Faith Matters: Christlim Nation or Mustian Nation?


Psalm Chapter 2 Verse 1: “Why do the heathen rage and the people imagine a vain thing? The kings of the earth have gathered, and the rulers take council against the Lord and his anointed.”

The idea of The Christian Nation of Liberia was not conceived by “men of madness” as seems to be suggested by the “Me, Myself and I” State of Liberia that has sacrificed her young on the altar of self-aggrandizement. As a result, every morning there appears to be one new “crazy” young man or woman not only in the streets of Monrovia, but seemingly in the halls of power.

Why does the notion of a Christian Nation of Liberia seem to stir a firestorm of resentment? The reason is because it is an idea or a concept just as it was the concept and idea of the masses versus the elites that toppled the Second Republic, which started after the presidency of E. J. Roye.

So who is a “heathen”? A heathen is any Moslem or Christian who takes a sword against his brethren and does not seek forgiveness.

One day in this year 2016, Kewellen Dolley, a Moslem, and I went out looking for news. We wandered into the Capitol Building a place where news is made every moment. There was rancor in a room but we were allowed into the room just because we had a camera. There in that room the concept of the
Christian Nation of Liberia was being presented to the world by Monsignor Gabriel Jugbe, a Roman Catholic Prelate.

Let me introduce Father Jugbe. In 1977 the True Whig Party staged a drama on the life and times of President EDWARD James Roye. The drama, called “Deeds Not Words,” was written by Prince Refell, author of the “Black Mayflower”, and directed by Womi Bright, daughter of Robert I.E. Bright, Secretary
General of the True Whig Party. I played the colonist Adam Blackledge and received rave reviews. I even appeared in the September 1977 edition of the magazine Africa Now, a magazine with circulation all over Africa.

The True Whig Party in gratitude rewarded me with a job, Assistant Director of Broadcasting at the Ministry of Information, second only to Reginald Goodridge, Director of Broadcasting. I started work December 1, 1977 making $350 per month. In those days, there were no Liberian dollars. I was suddenly thrust into pole position to witness first hand rapid social and political change as we were becoming fascinated with the euphoria that accompanied an uprising.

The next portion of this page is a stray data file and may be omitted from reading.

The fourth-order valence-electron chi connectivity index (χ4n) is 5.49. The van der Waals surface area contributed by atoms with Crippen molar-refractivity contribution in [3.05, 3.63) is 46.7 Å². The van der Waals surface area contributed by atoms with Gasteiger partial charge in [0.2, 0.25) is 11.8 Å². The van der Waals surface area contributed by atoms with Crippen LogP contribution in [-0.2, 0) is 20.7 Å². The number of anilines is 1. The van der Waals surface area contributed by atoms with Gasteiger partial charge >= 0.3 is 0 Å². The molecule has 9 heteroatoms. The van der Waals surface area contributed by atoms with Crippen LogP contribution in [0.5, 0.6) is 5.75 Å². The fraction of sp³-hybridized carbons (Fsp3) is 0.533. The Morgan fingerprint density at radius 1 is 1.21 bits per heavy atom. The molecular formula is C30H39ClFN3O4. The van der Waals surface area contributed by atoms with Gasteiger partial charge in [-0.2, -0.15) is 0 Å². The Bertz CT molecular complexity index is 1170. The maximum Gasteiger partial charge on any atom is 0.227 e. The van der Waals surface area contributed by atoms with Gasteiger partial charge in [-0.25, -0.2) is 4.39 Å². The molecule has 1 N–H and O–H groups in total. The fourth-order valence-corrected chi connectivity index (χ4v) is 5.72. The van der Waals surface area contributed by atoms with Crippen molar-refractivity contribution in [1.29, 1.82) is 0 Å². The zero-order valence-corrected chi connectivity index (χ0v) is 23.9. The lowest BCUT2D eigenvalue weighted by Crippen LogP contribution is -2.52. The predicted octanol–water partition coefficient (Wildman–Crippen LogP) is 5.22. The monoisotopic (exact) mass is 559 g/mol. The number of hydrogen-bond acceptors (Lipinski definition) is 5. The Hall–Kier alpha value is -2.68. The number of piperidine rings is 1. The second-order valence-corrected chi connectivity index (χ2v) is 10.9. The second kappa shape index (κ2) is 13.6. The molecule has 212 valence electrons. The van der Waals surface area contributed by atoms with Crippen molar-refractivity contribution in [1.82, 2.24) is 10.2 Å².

We seemed to be experimenting with an uprising. The more we protested, the more we became irreversibly caught up in the events that would eventually lead to the total destruction of the country, Brother against Brother.

As the children of the settler class packed up and left the various ministries and the country in general because of the upcoming uprising, the nation fell into the grip of what seemed to be an angry and frustrated lot. It was this lot that I had to deal with to get my pay as they refused to even put my name on the payroll. This reverse prejudice was a result of my being recommended for the job by the True Whig Party. So by August 1978, broke, busted and nearly defeated, I left the ministry of Information and started retracing my steps back to Snapper Hill.

I met on my way Sylvester Ganti Blibo. He told me he had his visa and was going to America and that I should go and take his place as a teacher at Cathedral Catholic School. Well, I went and told the Principal, Sister Rose Gabriel Gadegbeku, and she was upset. She felt betrayed by Blibo and was unsettled with the entire transaction. However, she said it was Gala Day Month and if I could prepare the children for the occasion she would consider me.

Well Gala Day came and the program had no substance. I mean, I had come from being the host of the New Liberian program with the promise of US$350 and here I was about to become a teacher making US$75 a month. The horror of it all made me to fall flat on my face.

Sister Rose Gabriel seemed to strongly dislike the program that I had put together and told me she would not hire me and would make that official as soon as she got back from Buchannan. Well on the way back to Monrovia, Sister Rose Gabriel was killed along with two other nuns and the driver in a tragic